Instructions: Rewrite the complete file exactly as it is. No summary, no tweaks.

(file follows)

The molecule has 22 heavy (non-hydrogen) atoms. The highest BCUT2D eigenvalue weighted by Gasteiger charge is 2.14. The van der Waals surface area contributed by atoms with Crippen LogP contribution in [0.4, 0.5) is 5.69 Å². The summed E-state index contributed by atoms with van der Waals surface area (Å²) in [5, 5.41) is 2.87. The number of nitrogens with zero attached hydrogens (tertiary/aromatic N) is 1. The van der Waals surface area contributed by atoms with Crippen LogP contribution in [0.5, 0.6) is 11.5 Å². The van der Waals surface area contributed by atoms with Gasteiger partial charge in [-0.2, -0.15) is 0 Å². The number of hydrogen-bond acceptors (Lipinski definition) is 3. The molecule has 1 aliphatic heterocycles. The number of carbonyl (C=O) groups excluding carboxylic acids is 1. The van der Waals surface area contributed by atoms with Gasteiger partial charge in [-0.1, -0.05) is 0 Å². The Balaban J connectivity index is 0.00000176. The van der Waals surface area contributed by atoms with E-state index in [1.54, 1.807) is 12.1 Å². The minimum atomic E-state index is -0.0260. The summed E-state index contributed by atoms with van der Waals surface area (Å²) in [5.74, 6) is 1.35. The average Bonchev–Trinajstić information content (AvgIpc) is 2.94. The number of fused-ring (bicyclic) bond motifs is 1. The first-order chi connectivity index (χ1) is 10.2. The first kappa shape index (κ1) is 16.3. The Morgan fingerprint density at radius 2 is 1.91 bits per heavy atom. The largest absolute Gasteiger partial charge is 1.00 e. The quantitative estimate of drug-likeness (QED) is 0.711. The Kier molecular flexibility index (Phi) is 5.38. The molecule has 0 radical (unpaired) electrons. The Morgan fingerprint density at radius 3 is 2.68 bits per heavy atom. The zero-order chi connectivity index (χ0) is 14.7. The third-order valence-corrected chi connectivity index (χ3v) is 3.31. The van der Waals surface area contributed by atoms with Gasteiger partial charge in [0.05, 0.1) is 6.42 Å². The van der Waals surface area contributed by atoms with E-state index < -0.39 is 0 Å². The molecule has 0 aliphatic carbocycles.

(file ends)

The molecule has 22 heavy (non-hydrogen) atoms. The highest BCUT2D eigenvalue weighted by Gasteiger charge is 2.14. The van der Waals surface area contributed by atoms with Crippen LogP contribution in [0.4, 0.5) is 5.69 Å². The summed E-state index contributed by atoms with van der Waals surface area (Å²) in [5, 5.41) is 2.87. The number of nitrogens with zero attached hydrogens (tertiary/aromatic N) is 1. The van der Waals surface area contributed by atoms with Crippen LogP contribution in [0.5, 0.6) is 11.5 Å². The van der Waals surface area contributed by atoms with Gasteiger partial charge in [-0.2, -0.15) is 0 Å². The number of hydrogen-bond acceptors (Lipinski definition) is 3. The molecule has 1 aliphatic heterocycles. The number of carbonyl (C=O) groups excluding carboxylic acids is 1. The van der Waals surface area contributed by atoms with Gasteiger partial charge in [-0.1, -0.05) is 0 Å². The Balaban J connectivity index is 0.00000176. The van der Waals surface area contributed by atoms with E-state index in [1.54, 1.807) is 12.1 Å². The minimum atomic E-state index is -0.0260. The summed E-state index contributed by atoms with van der Waals surface area (Å²) in [5.74, 6) is 1.35. The average Bonchev–Trinajstić information content (AvgIpc) is 2.94. The number of fused-ring (bicyclic) bond motifs is 1. The first-order chi connectivity index (χ1) is 10.2. The first kappa shape index (κ1) is 16.3. The Morgan fingerprint density at radius 2 is 1.91 bits per heavy atom. The largest absolute Gasteiger partial charge is 1.00 e. The quantitative estimate of drug-likeness (QED) is 0.711. The Kier molecular flexibility index (Phi) is 5.38. The molecule has 0 radical (unpaired) electrons. The Morgan fingerprint density at radius 3 is 2.68 bits per heavy atom. The zero-order chi connectivity index (χ0) is 14.7. The third-order valence-corrected chi connectivity index (χ3v) is 3.31. The van der Waals surface area contributed by atoms with Gasteiger partial charge in [0.05, 0.1) is 6.42 Å². The van der Waals surface area contributed by atoms with E-state index < -0.39 is 0 Å². The molecule has 0 aliphatic carbocycles.